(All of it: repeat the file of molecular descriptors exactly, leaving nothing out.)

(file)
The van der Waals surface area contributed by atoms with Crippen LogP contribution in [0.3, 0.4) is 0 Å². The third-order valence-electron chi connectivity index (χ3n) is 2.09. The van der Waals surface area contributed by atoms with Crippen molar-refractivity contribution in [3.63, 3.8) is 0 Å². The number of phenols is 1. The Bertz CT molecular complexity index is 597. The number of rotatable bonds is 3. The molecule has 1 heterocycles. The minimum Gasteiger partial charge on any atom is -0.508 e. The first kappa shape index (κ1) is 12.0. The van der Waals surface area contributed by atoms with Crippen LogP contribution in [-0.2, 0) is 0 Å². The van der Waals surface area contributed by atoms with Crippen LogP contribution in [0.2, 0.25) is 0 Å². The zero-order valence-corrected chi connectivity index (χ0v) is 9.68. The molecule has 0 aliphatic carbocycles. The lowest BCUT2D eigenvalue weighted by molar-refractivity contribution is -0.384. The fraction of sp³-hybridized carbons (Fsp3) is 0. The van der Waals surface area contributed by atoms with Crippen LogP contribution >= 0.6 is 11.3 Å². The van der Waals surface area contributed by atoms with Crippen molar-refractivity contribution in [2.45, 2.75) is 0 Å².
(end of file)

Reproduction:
The van der Waals surface area contributed by atoms with Crippen LogP contribution in [0.3, 0.4) is 0 Å². The third-order valence-electron chi connectivity index (χ3n) is 2.09. The van der Waals surface area contributed by atoms with Crippen molar-refractivity contribution in [3.63, 3.8) is 0 Å². The number of phenols is 1. The Bertz CT molecular complexity index is 597. The number of rotatable bonds is 3. The molecule has 1 heterocycles. The minimum Gasteiger partial charge on any atom is -0.508 e. The first kappa shape index (κ1) is 12.0. The van der Waals surface area contributed by atoms with Crippen LogP contribution in [-0.2, 0) is 0 Å². The van der Waals surface area contributed by atoms with Crippen LogP contribution in [0.2, 0.25) is 0 Å². The zero-order valence-corrected chi connectivity index (χ0v) is 9.68. The molecule has 0 aliphatic carbocycles. The lowest BCUT2D eigenvalue weighted by molar-refractivity contribution is -0.384. The fraction of sp³-hybridized carbons (Fsp3) is 0. The van der Waals surface area contributed by atoms with Crippen LogP contribution >= 0.6 is 11.3 Å². The van der Waals surface area contributed by atoms with Crippen molar-refractivity contribution in [2.45, 2.75) is 0 Å².